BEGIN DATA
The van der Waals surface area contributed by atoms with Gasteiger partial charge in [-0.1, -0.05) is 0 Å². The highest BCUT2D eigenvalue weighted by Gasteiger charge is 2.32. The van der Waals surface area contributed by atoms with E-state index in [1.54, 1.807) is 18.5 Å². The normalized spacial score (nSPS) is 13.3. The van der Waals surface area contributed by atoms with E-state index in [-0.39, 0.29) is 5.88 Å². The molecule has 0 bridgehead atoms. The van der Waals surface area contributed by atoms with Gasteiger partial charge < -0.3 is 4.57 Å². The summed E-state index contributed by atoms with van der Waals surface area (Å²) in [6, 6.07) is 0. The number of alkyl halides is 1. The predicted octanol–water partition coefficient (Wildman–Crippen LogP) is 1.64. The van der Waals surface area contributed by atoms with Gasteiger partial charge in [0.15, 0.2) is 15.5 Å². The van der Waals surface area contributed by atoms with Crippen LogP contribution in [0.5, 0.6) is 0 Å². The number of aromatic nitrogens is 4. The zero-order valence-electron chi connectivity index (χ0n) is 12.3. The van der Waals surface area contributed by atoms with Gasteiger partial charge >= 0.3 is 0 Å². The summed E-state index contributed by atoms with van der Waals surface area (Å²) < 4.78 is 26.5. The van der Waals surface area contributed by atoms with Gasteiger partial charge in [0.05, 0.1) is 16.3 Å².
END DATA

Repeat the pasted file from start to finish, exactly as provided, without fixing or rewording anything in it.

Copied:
The van der Waals surface area contributed by atoms with Gasteiger partial charge in [-0.1, -0.05) is 0 Å². The highest BCUT2D eigenvalue weighted by Gasteiger charge is 2.32. The van der Waals surface area contributed by atoms with E-state index in [1.54, 1.807) is 18.5 Å². The normalized spacial score (nSPS) is 13.3. The van der Waals surface area contributed by atoms with E-state index in [-0.39, 0.29) is 5.88 Å². The molecule has 0 bridgehead atoms. The van der Waals surface area contributed by atoms with Gasteiger partial charge < -0.3 is 4.57 Å². The summed E-state index contributed by atoms with van der Waals surface area (Å²) in [6, 6.07) is 0. The number of alkyl halides is 1. The predicted octanol–water partition coefficient (Wildman–Crippen LogP) is 1.64. The van der Waals surface area contributed by atoms with Gasteiger partial charge in [0.15, 0.2) is 15.5 Å². The van der Waals surface area contributed by atoms with Crippen LogP contribution in [0.5, 0.6) is 0 Å². The number of aromatic nitrogens is 4. The zero-order valence-electron chi connectivity index (χ0n) is 12.3. The van der Waals surface area contributed by atoms with Gasteiger partial charge >= 0.3 is 0 Å². The summed E-state index contributed by atoms with van der Waals surface area (Å²) < 4.78 is 26.5. The van der Waals surface area contributed by atoms with Gasteiger partial charge in [0.05, 0.1) is 16.3 Å².